NVIDIA Launches 3D Vision Surroundby Ryan Smith on June 29, 2010 9:00 AM EST
After a bit of ballyhoo and a bit more of a delay, NVIDIA is finally ready to launch their competitor to AMD’s triple-monitor Eyefinity technology: 3D Vision Surround.
As a quick refresher, in September of 2009 AMD launched their multi-monitor Eyefinity technology alongside the Radeon HD 5000 series. With Eyefinity AMD could present a Single Large Surface to games and applications, allowing them to draw to 3 monitors as if they were a single monitor. It allowed for computing and gaming at a very wide field of view approaching the limits of human vision.
Not to be left out, NVIDIA decided to counter back with their own take on the technology: 3D Vision Surround. We first learned about 3D Vision Surround at CES 2010, where NVIDIA was officially announced the technology and was offering both public and private demonstrations of the technology. At the time they had it running on both GTX 200 series cards and what would become the GTX 400 series. 3D Vision Surround was to be NVIDIA’s competition to AMD’s Eyefinity technology and then-some: not only would NVIDIA match AMD’s Eyefinity triple-monitor capabilities in the 2D space, but they would extend the concept by merging it with their 3D Vision technology for 3D Vision Surround.
NVIDIA has previously told us that they’ve been sitting on the concept for some time with no apparent market for it, with the success of Eyefinity and Matrox’s TripleHead2Go finally motivating NVIDIA to move forward with the technology. The result of this delayed plan is an interesting technology that in many ways is NVIDIA’s version of Eyefinity, and in other ways is entirely different. In a nutshell: it’s not just 3D Eyefinity.
This morning NVIDIA is launching their 258.69 beta driver, the first public driver to offer 3D Vision Surround functionality. NVIDIA did not sample this driver to the general press ahead of this launch so we will not be providing a review for today’s launch. We will have our own review in the coming weeks, as we’re still working on acquiring a complete set of 120Hz LCD monitors to properly test both NVIDIA Surround (2D) and 3D Vision Surround (3D).
In lieu of that we have already been provided a technical briefing for the technology which for the time being enables us to answer some of the biggest questions we had about the technology prior to today’s launch.
|3D Vision Feature Support
|3D Vision Surround
|GTX 400 Series
|GTX 200 Series
First and foremost, as we’ve discussed in previous articles, NVIDIA is technically launching two different technologies today. The first is NVIDIA Surround, the name NVIDIA is giving to their Eyefinity-alike 2D multi-monitor technology. The second is 3D Vision Surround, which is the infusion of 3D Vision in to NVIDIA Surround. Admittedly the naming could use some work (“NVIDIA Surround” does not roll off the tongue quite like “Eyefinity”) but it’s fairly straightforward in conveying which one is for 3D. For the sake simplicity in this article, we’ll be referring to the overall technology as NVIDIA Single Large Surface (NVSLS) when discussing matters that apply to both NVIDIA Surround and 3D Vision Surround.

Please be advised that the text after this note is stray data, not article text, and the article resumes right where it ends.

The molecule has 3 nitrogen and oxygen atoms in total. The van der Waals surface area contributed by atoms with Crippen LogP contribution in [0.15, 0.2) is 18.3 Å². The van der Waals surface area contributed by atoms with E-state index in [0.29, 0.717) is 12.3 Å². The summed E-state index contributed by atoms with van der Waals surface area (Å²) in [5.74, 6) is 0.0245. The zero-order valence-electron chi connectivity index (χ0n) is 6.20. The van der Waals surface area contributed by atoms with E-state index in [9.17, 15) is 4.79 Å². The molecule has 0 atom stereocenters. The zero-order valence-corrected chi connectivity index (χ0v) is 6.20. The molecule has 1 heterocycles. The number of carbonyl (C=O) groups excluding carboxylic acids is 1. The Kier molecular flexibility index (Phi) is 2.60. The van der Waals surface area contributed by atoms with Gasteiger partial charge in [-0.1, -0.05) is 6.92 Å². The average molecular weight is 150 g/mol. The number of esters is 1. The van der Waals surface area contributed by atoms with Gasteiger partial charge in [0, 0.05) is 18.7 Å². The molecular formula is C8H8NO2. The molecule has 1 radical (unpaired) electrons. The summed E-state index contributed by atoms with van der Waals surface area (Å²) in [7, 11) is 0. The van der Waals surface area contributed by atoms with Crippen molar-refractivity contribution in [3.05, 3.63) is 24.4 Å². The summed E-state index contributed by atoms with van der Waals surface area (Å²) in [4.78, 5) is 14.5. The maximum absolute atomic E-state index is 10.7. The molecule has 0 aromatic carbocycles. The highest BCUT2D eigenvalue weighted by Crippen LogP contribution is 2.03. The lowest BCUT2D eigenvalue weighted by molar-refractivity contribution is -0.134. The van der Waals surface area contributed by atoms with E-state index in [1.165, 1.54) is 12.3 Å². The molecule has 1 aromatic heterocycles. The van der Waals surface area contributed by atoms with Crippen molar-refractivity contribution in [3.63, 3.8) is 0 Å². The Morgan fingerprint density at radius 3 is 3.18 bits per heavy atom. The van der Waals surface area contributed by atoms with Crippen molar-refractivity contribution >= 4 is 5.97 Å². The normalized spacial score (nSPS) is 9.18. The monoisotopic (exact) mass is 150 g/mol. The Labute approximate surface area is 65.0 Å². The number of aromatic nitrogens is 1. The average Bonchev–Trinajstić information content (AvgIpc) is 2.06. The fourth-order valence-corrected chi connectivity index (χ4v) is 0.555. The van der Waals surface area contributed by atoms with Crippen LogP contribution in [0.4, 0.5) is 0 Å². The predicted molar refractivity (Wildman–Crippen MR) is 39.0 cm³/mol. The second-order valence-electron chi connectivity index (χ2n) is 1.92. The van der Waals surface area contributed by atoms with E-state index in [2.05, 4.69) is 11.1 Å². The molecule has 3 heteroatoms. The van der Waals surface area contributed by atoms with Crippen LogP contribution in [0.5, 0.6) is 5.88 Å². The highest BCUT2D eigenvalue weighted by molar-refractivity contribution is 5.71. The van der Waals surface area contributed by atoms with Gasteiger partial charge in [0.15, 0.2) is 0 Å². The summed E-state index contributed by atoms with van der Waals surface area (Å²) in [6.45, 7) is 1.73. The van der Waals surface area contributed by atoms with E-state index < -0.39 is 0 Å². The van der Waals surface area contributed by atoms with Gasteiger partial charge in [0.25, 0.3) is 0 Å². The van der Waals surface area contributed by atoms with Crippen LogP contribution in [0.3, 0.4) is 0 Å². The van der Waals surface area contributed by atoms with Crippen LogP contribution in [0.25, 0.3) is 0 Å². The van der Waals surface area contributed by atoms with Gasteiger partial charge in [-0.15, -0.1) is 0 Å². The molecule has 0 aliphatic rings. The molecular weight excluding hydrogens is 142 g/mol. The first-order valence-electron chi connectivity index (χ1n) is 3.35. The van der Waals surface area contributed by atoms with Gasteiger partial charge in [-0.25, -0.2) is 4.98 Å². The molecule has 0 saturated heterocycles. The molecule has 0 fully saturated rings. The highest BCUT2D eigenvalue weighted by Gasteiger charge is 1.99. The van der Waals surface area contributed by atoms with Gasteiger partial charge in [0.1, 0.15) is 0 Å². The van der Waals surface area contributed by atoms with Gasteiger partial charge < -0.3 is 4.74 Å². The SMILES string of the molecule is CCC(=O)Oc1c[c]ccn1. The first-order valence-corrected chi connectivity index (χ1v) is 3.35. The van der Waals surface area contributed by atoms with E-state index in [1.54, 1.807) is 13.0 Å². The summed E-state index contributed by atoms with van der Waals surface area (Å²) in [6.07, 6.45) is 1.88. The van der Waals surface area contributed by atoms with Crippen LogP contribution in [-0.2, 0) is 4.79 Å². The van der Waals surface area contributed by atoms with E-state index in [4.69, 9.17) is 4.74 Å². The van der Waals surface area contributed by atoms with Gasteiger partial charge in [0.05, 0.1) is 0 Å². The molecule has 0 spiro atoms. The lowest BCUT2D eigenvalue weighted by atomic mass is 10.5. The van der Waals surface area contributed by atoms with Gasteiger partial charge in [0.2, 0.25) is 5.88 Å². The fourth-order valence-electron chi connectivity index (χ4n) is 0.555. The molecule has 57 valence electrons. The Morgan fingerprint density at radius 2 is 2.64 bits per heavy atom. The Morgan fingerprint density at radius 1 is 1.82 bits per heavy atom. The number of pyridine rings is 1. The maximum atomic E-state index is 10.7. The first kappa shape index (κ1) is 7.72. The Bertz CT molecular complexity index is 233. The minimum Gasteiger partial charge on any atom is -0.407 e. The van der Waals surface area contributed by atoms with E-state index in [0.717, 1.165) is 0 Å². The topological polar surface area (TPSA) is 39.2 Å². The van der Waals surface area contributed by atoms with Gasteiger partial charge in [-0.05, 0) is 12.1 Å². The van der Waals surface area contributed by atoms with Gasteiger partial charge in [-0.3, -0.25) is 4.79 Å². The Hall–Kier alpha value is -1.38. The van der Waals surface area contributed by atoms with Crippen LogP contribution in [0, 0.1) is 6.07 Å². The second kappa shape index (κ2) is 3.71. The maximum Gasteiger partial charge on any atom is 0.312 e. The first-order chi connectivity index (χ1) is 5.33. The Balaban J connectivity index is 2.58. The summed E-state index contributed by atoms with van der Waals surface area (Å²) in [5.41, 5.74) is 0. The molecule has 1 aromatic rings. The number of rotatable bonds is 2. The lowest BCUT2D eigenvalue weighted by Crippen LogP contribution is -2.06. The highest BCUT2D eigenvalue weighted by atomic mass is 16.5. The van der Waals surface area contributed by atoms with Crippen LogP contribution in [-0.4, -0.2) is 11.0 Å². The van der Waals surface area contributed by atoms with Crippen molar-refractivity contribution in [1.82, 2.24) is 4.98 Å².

Although NVIDIA may have been sitting on NVSLS for quite some time, the fact of the matter is that by the time they decided to launch it, they were already too far along in the design process of GF100 to do anything about it on the hardware level. Whereas AMD could make hardware changes to facilitate Eyefinity – primarily by enabling more display outputs – NVIDIA could not. This has some drawbacks and some benefits.
GTX 480: Only 2 outputs can be used at once, requiring SLI for NVSLS
In terms of drawbacks, the lack of dedicated hardware means that virtually none of NVIDIA’s cards have enough display outputs for NVSLS. With the exception of a single model of the GeForce GTX 295 that has an HDMI output on the daughter card, 2+ cards operating in SLI are required to take advantage of NVSLS. This is due to the fact that the second card’s display outputs are needed to drive the 3rd monitor. This gives NVSLS a higher setup cost than Eyefinity, which can be done for up to 6 monitors on a single card. Along those lines is NVIDIA’s other current limitation: they can only do 3 monitors right now while AMD can do 6.
However there are also benefits of NVIDIA’s software implementation. While AMD relied on hardware and limited Eyefinity to the Radeon HD 5000 series as a result, a pure software solution allows for the technology to be backported to older cards. Along with the GTX 400 series, the last-generation GTX 200 series will also be gaining NVSLS capabilities today – this is for both NVIDIA Surround and 3D Vision Surround. There are a couple more limitations at the moment (3-way SLI is not supported on the GTX 200 series) but the fundamental technology is there. Furthermore in this brute-force manner NVIDIA also tidily bypasses any reliance on DisplayPort, so unlike Eyefinity NVSLS will work without an active DP-to-DVI adapter.
The biggest remaining question right now will be whether a pure-software approach differs from AMD’s hardware + software approach in terms of performance and game compatibility. NVIDIA’s own internal benchmarks have a SLI GTX 480 setup beating a CF 5870 2GB setup, but the GTX 480 is already faster than the Radeon HD 5870 so this wouldn’t be wholly surprising. As for compatibility we do know that NVIDIA is still fighting with the issue much like AMD has been, as NVIDIA is suggesting the use of the 3rd party Widescreen Fixer to fix the aspect ratio of several games.